Composers > Inspiration > Muses and Musings - Edvard Grieg and Teresina Tua
by Georg Predota | November 27th, 2015

standard Muses and Musings
Edvard Grieg and Teresina Tua

15665628_1“To all appearances,” Edvard Grieg wrote in 1882,”I am living a more peaceful life than ever before, but in reality it is a life full of inward struggle. I am both spiritually and bodily unwell and decide every other day not to compose another note, because I satisfy myself less and less.” This lack of confidence, one might almost call it depression, spawned a four-year period of compositional inactivity. Grieg was in desperate need of inspiration! And in the fall of 1886, inspiration did come in the form of the 20-year old violinist Teresina Maria Felicita Tua, who was also known for her angelic face and good looks. Apparently, Tua paid a visit to the composer’s home in Bergen, and Grieg, inspired by “the little fiddle-fairy on my troll hill,” immediately set to work on his third and last violin sonata in late 1886. The work is generally regarded as one of the pinnacles of the repertory, and Grieg himself annotated the manuscript with the words “Bold and exuberant, the way I like it.” We can surely assume that Grieg was not merely talking about the music!

Edvard Grieg: Violin Sonata No. 3 in C minor, Op. 45
Teresina Tua had studied at the Paris Conservatory, taking a first prize in violin at the tender age of thirteen. The early 1880’s saw her touring German and England, and everywhere she played, she created a sensation. During her tour of Russia in 1885, her accompanist was none other than Sergei Rachmaninoff. Although he was not impressed with her playing, suggesting that “as an artist, she is not serious, but she has talent,” he shared the stage with her for three months. In a word, the Violin Fairy had successfully managed to bewitch European audiences and composers alike! Things were a bit more complicated in the United States. She gave her debut performance in New York on 17 October 1887, and a critic wrote “Senorina Tua revealed herself last evening as a nobly constructed woman, with a face that will be music to the unmusical, and an unfailing knowledge of the value of her delightful smiles, which she rained down on the front rows in a manner calculated to diminish whatever soundness of judgment the young men in that neighborhood possessed when they entered the hall. She has a pair of splendidly developed arms, which she graciously permitted to be viewed undraped, and a pair of handsome brown eyes, which she occasionally raised expressively towards the classic curls of the medallion of Mozart. She was robed in the shimmer of satin and the glitter of orders obtained from the Queen of Spain, the Czar of Russia, and other eminent personages. Applause and bravos were showered upon her, but the most accomplished self-possession in the world never deserted her, and she coquetted with the audiences as no other woman.”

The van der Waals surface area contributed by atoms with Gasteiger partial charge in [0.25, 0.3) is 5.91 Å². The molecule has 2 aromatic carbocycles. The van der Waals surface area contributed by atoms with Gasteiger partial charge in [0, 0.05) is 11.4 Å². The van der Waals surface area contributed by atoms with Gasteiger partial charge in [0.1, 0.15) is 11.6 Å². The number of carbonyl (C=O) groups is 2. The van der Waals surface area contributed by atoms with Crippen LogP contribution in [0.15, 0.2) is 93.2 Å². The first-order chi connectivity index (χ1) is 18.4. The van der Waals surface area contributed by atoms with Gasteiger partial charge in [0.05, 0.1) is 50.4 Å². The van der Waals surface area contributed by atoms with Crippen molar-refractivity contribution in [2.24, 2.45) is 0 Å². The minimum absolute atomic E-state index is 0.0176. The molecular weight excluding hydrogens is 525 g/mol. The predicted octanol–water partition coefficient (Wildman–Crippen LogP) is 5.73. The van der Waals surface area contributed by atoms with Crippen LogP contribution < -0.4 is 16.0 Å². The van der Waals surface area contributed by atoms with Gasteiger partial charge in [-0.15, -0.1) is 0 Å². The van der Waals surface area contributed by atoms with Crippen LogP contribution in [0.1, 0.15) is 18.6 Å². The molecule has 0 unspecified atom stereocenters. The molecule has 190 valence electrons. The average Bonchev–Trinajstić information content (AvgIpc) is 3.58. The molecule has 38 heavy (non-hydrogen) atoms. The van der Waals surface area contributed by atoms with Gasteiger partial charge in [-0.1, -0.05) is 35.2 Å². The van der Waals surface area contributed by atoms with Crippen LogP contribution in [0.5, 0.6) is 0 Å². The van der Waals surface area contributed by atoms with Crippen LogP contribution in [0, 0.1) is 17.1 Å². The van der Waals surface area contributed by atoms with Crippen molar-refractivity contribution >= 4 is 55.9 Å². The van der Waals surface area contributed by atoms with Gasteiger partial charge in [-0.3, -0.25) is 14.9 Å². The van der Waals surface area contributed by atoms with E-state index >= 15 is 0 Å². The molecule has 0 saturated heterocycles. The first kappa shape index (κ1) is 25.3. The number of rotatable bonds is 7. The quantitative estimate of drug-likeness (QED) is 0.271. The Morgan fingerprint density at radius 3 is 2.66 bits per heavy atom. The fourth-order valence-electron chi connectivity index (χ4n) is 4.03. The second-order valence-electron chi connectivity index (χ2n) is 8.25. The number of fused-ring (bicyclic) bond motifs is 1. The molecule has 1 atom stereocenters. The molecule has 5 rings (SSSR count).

If her coquettish personality duly impressed the critics, they were less complimentary about her playing. “Tua’s intonation is not always absolutely true, indeed it is often sadly false. Her enunciation of rapid passages is often unfinished, and at times absolutely unintelligible, and her double stopping is frequently distressing to the acute ear. Tua wants to beguile her listeners with her looks rather than with her playing.” Upon her return to Europe, Tua married a wealthy member of the nobility, and when Giuseppe Franchi Verney died, she married another aristocrat by the name of Emilio Quadrigo. With financial considerations to keep playing no longer an issue, Tua bid farewell to the concert stage and devoted herself to teaching. After the death of her second husband, she entered the Convent of Perpetual Adorers of the Most Blessed Sacrament in Rome, taking the name of Sister Mary of Jesus. Her two Stradivarius violins ended up in a museum in Turin, and Tua died on 29 October 1956 at age 90.

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